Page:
Georges Bataille emphasized the connection between desire and death, writing: “When the relationship of two lovers is the effect of passion, it calls on death, on the wish to commit murder or on suicide. Passion is always accompanied by the aura of death.” (1) However, Brunhilde’s Dreams can be treated as a ritual resembling a mystery play and serving – if we were to refer to Jung’s analytical psychology – the experience of the transcendence of life. “In the mystery play the transcendence of life […] is shown by the example of the fate of some god or hero, who undergoes transformation through death and rebirth. […] The myst who ritually relives the killing of Osiris and the quartering of his body […] and later his rebirth, experiences in this way the resilience and continuity of life which dominates over all changes of revealed forms and is always reborn, like phoenix from its ashes.” (2)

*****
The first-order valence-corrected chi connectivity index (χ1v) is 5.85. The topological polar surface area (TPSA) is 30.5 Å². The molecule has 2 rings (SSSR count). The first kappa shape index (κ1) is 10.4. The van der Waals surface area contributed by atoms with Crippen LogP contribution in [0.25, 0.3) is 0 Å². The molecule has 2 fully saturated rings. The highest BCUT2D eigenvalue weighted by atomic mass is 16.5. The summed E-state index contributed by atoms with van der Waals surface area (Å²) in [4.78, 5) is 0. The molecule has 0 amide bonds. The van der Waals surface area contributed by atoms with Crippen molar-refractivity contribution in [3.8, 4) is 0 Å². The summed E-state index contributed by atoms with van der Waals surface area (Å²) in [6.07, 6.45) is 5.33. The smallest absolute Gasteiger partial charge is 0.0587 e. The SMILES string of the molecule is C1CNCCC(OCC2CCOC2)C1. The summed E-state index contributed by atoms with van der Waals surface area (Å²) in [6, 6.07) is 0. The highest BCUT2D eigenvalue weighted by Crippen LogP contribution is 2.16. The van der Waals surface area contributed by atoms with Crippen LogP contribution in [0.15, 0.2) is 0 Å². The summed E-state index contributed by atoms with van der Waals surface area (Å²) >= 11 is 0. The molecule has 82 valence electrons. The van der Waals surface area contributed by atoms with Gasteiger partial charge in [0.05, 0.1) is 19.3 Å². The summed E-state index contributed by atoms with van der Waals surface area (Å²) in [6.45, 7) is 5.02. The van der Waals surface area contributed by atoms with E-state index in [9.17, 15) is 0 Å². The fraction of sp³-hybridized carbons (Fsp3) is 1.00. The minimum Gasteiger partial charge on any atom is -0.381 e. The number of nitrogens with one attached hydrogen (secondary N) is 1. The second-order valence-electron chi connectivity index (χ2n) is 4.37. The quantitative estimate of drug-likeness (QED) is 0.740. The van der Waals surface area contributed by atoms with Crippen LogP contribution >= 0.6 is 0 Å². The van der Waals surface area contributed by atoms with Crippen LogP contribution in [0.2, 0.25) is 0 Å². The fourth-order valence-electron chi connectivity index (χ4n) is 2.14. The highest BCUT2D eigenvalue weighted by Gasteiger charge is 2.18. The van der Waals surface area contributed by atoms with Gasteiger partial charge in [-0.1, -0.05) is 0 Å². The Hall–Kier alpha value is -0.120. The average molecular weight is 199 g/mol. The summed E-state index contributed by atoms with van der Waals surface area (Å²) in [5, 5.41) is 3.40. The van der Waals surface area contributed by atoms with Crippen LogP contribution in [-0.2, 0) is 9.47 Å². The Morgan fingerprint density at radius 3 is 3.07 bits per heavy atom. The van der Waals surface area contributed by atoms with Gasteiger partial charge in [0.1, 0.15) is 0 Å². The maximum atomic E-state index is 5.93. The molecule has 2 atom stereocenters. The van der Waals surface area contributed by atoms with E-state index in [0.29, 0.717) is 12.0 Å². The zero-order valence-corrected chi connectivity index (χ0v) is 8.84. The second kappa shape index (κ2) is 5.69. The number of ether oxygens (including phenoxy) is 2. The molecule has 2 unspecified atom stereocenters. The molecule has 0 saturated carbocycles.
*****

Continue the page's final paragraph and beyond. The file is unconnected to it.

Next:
Natalia as the myst who cultivates the extraordinary cult of Osiris – or rather Dionysus, due to its orgiastic and phallic character – probably experiences symbolic transformation and spiritual renewal, rises onto a higher level of consciousness and reaches mystical wholeness. The banana that gets cut and squashed (like Osiris/Dionysus) on a ritual tree trunk, after a while becomes in her film “whole and intact”, a “reborn” banana. From the beginning it undergoes the same erotic and murderous operations, and in the last scene gets stuck inside the skull. Therefore, our interpretation seems correct if we take into account the symbolism of the attributes used by Natalia LL.